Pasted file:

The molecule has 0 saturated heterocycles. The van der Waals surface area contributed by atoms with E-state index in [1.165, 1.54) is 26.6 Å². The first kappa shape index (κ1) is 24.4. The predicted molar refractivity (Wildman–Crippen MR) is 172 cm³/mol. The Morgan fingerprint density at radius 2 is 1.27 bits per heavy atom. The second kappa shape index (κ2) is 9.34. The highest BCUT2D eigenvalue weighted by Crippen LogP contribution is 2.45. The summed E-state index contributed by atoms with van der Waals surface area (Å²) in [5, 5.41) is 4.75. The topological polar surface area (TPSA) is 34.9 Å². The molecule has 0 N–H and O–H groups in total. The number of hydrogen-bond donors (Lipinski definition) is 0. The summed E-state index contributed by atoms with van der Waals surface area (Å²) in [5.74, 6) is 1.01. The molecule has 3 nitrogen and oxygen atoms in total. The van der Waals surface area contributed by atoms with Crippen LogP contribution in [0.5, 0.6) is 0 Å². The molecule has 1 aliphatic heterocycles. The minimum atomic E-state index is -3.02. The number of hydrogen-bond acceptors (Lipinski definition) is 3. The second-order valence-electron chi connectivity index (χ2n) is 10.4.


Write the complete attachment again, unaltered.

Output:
The molecule has 0 saturated heterocycles. The van der Waals surface area contributed by atoms with E-state index in [1.165, 1.54) is 26.6 Å². The first kappa shape index (κ1) is 24.4. The predicted molar refractivity (Wildman–Crippen MR) is 172 cm³/mol. The Morgan fingerprint density at radius 2 is 1.27 bits per heavy atom. The second kappa shape index (κ2) is 9.34. The highest BCUT2D eigenvalue weighted by Crippen LogP contribution is 2.45. The summed E-state index contributed by atoms with van der Waals surface area (Å²) in [5, 5.41) is 4.75. The topological polar surface area (TPSA) is 34.9 Å². The molecule has 0 N–H and O–H groups in total. The number of hydrogen-bond donors (Lipinski definition) is 0. The summed E-state index contributed by atoms with van der Waals surface area (Å²) in [5.74, 6) is 1.01. The molecule has 3 nitrogen and oxygen atoms in total. The van der Waals surface area contributed by atoms with Crippen LogP contribution in [0.5, 0.6) is 0 Å². The molecule has 1 aliphatic heterocycles. The minimum atomic E-state index is -3.02. The number of hydrogen-bond acceptors (Lipinski definition) is 3. The second-order valence-electron chi connectivity index (χ2n) is 10.4.